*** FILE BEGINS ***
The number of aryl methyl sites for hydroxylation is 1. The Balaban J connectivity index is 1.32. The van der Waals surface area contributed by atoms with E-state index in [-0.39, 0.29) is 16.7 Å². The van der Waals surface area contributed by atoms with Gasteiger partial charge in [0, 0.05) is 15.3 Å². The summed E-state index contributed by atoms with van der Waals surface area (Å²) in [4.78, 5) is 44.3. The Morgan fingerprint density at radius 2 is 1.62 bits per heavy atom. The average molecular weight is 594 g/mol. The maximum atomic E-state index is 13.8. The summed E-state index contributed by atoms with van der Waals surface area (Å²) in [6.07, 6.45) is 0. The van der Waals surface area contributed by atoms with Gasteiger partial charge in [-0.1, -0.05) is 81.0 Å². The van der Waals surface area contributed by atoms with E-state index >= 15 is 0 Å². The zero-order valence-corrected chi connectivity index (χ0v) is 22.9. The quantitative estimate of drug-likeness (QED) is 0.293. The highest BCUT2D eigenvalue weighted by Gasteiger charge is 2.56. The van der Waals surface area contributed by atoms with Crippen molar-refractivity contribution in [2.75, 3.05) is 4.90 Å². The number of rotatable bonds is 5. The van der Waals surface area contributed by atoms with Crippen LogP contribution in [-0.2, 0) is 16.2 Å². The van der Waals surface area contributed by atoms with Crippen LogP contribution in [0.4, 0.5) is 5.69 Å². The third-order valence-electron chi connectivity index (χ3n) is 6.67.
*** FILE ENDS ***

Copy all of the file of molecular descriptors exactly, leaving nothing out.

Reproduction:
The number of aryl methyl sites for hydroxylation is 1. The Balaban J connectivity index is 1.32. The van der Waals surface area contributed by atoms with E-state index in [-0.39, 0.29) is 16.7 Å². The van der Waals surface area contributed by atoms with Gasteiger partial charge in [0, 0.05) is 15.3 Å². The summed E-state index contributed by atoms with van der Waals surface area (Å²) in [4.78, 5) is 44.3. The Morgan fingerprint density at radius 2 is 1.62 bits per heavy atom. The average molecular weight is 594 g/mol. The maximum atomic E-state index is 13.8. The summed E-state index contributed by atoms with van der Waals surface area (Å²) in [6.07, 6.45) is 0. The van der Waals surface area contributed by atoms with Gasteiger partial charge in [-0.1, -0.05) is 81.0 Å². The van der Waals surface area contributed by atoms with E-state index >= 15 is 0 Å². The zero-order valence-corrected chi connectivity index (χ0v) is 22.9. The quantitative estimate of drug-likeness (QED) is 0.293. The highest BCUT2D eigenvalue weighted by Gasteiger charge is 2.56. The van der Waals surface area contributed by atoms with Crippen molar-refractivity contribution in [2.75, 3.05) is 4.90 Å². The number of rotatable bonds is 5. The van der Waals surface area contributed by atoms with Crippen LogP contribution in [-0.2, 0) is 16.2 Å². The van der Waals surface area contributed by atoms with Crippen LogP contribution in [0.4, 0.5) is 5.69 Å². The third-order valence-electron chi connectivity index (χ3n) is 6.67.